The Committee's recommendations are that -
Recommendation 1: the Australian Government restore the ALRC's budget cuts for the period 2010-11 to 2013-14 as a matter of urgency.The committee concludes that -
Recommendation 2: the ALRC Act be amended to provide for a minimum of two standing, fixed-term (not inquiry-specific), full-time commissioners.
Recommendation 3: an additional full-time commissioner be appointed, for each additional inquiry referred to the ALRC, in circumstances where the ALRC already has two or more ongoing inquiries.
Recommendation 4: the ALRC's public information and education services program be resumed immediately.
Recommendation 5: the ALRC be provided with all necessary resources to enable it to continue to travel to undertake face-to-face consultations as part of its inquiry processes.
The ALRC is critically important to the development of legal policy in Australia. It has a proud history of undertaking important reviews and inquiries into key areas of law and making significant recommendations to unify and improve Australia's laws. The ALRC's high quality of work cannot continue on a shoestring budget.The dissenting report from the Government senators states that -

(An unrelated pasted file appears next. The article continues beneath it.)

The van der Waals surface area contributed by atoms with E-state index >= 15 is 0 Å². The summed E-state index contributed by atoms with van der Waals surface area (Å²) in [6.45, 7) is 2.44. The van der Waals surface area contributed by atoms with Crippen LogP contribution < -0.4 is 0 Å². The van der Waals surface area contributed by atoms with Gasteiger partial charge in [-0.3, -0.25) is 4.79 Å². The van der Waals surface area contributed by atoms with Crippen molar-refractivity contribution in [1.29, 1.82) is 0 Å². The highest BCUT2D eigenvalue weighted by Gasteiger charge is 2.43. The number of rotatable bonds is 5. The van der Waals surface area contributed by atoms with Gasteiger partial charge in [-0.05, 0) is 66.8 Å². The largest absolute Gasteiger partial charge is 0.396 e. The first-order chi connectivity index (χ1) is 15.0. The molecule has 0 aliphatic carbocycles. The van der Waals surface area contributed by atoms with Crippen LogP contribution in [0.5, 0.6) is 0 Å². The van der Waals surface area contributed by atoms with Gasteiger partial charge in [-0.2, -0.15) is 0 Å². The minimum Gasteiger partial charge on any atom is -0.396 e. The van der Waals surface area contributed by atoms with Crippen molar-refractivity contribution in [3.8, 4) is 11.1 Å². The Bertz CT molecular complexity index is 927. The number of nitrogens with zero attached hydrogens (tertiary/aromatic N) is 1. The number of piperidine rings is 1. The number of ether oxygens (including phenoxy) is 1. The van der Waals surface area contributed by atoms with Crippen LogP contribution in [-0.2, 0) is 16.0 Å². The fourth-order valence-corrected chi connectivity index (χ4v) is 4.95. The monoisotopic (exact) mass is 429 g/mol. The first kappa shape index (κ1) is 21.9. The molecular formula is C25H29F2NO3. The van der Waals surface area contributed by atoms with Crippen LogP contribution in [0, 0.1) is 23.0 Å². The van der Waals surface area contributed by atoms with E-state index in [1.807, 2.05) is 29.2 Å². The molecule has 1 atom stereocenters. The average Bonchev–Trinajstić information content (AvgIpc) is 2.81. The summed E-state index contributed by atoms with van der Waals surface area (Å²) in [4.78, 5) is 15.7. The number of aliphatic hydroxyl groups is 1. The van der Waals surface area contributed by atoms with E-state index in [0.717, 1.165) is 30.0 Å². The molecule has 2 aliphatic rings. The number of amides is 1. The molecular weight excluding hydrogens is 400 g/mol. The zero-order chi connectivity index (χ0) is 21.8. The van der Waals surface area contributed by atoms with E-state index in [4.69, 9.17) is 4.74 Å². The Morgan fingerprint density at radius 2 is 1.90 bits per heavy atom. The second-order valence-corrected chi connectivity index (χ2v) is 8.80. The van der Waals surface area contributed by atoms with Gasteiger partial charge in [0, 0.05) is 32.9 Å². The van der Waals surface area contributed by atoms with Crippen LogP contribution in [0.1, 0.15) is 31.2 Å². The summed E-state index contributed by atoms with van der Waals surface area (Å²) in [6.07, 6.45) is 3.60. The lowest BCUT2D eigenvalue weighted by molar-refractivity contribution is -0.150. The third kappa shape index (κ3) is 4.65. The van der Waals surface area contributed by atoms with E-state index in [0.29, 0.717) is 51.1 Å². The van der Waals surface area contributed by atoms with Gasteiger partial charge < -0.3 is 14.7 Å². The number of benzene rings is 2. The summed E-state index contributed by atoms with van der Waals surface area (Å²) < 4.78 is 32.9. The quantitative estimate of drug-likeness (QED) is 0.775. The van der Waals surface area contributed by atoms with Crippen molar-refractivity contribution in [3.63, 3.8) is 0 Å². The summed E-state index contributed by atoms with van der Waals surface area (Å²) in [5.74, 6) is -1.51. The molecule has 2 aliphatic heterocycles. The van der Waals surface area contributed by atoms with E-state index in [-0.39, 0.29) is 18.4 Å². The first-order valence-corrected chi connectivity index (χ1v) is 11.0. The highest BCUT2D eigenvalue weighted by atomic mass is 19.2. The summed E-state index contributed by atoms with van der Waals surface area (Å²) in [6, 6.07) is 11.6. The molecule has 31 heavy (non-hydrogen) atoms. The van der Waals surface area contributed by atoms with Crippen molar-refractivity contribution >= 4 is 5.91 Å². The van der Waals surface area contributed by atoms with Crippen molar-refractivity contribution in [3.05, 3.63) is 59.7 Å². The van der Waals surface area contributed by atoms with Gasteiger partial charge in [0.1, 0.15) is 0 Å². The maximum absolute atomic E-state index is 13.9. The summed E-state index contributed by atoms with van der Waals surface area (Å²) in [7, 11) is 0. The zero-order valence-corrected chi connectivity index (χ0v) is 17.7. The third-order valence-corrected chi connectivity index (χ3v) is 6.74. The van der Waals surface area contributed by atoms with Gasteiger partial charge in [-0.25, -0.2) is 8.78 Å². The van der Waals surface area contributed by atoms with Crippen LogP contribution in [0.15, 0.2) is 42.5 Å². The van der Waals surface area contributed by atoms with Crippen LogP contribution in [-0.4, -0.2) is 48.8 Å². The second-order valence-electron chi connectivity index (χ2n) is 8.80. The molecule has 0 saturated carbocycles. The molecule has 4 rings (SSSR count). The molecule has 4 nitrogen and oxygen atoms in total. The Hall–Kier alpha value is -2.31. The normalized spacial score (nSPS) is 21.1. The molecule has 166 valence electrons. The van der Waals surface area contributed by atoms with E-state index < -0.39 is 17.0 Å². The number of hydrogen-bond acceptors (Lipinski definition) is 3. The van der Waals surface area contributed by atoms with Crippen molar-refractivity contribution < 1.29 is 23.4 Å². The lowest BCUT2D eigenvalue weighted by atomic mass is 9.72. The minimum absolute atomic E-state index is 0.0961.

In order to maintain this important organisation, the government must provide the ALRC with the necessary funds to enable it to have a full complement of qualified staff, including full-time commissioners; to be accommodated in premises that cater to the nature of the ALRC's work; to provide a comprehensive public information and education program; and to allow the ALRC to travel to undertake extensive consultations for the purposes of its inquiries.
Government Senators consider that the Australian Government strongly supports the work of the ALRC. As Mr Wilkins stated at the first public hearing:The government regards the work of the [ALRC] as important to a vibrant and sustainable legal system...[T]he [ALRC] is highly regarded for the way it goes about its work, including the quality of its research and its emphasis on consultation.The changes to the ALRC's structure introduced by the FFLA Act will improve the ALRC's flexibility to respond to circumstances as required, and will enhance the ALRC's ability to undertake expert analysis through access to subject-matter expert commissioners for specific inquiries. Government Senators also believe that the ALRC is adequately resourced to undertake its important functions, particularly in light of the Attorney-General Department's ongoing commitment to assist the ALRC and ensure that it is adequately resourced.